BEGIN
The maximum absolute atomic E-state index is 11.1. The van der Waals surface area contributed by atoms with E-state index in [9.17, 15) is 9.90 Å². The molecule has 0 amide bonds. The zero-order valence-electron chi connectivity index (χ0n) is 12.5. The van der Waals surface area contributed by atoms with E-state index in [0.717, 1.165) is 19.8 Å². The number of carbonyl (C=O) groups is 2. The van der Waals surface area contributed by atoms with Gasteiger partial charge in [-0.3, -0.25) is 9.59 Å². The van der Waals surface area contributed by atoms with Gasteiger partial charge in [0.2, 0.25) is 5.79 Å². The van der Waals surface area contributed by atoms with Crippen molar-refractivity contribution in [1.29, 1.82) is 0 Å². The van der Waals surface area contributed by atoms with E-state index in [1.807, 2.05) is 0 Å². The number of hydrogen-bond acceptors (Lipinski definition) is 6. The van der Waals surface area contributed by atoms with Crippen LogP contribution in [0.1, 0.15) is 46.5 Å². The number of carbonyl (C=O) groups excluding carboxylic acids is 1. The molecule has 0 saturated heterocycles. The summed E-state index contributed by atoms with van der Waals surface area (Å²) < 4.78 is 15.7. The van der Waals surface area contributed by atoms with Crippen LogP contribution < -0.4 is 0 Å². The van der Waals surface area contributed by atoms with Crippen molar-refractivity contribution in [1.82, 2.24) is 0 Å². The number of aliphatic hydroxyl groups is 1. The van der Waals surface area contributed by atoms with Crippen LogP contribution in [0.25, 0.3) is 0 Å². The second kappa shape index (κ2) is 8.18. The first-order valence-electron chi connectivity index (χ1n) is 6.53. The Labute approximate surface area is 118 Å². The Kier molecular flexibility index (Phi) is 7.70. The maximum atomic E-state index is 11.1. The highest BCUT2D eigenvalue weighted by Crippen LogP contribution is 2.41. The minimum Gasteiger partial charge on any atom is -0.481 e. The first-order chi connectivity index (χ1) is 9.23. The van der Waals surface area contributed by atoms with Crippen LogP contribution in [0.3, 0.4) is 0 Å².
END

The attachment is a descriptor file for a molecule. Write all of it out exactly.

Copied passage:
The maximum absolute atomic E-state index is 11.1. The van der Waals surface area contributed by atoms with E-state index in [9.17, 15) is 9.90 Å². The molecule has 0 amide bonds. The zero-order valence-electron chi connectivity index (χ0n) is 12.5. The van der Waals surface area contributed by atoms with E-state index in [0.717, 1.165) is 19.8 Å². The number of carbonyl (C=O) groups is 2. The van der Waals surface area contributed by atoms with Gasteiger partial charge in [-0.3, -0.25) is 9.59 Å². The van der Waals surface area contributed by atoms with Gasteiger partial charge in [0.2, 0.25) is 5.79 Å². The van der Waals surface area contributed by atoms with Crippen molar-refractivity contribution in [1.29, 1.82) is 0 Å². The van der Waals surface area contributed by atoms with E-state index in [1.807, 2.05) is 0 Å². The number of hydrogen-bond acceptors (Lipinski definition) is 6. The van der Waals surface area contributed by atoms with Crippen LogP contribution in [0.1, 0.15) is 46.5 Å². The number of carbonyl (C=O) groups excluding carboxylic acids is 1. The molecule has 0 saturated heterocycles. The summed E-state index contributed by atoms with van der Waals surface area (Å²) < 4.78 is 15.7. The van der Waals surface area contributed by atoms with Crippen LogP contribution < -0.4 is 0 Å². The van der Waals surface area contributed by atoms with Crippen molar-refractivity contribution in [1.82, 2.24) is 0 Å². The number of aliphatic hydroxyl groups is 1. The van der Waals surface area contributed by atoms with Crippen LogP contribution in [0.25, 0.3) is 0 Å². The second kappa shape index (κ2) is 8.18. The first-order valence-electron chi connectivity index (χ1n) is 6.53. The Labute approximate surface area is 118 Å². The Kier molecular flexibility index (Phi) is 7.70. The maximum atomic E-state index is 11.1. The highest BCUT2D eigenvalue weighted by Crippen LogP contribution is 2.41. The minimum Gasteiger partial charge on any atom is -0.481 e. The first-order chi connectivity index (χ1) is 9.23. The van der Waals surface area contributed by atoms with Crippen LogP contribution in [0.3, 0.4) is 0 Å².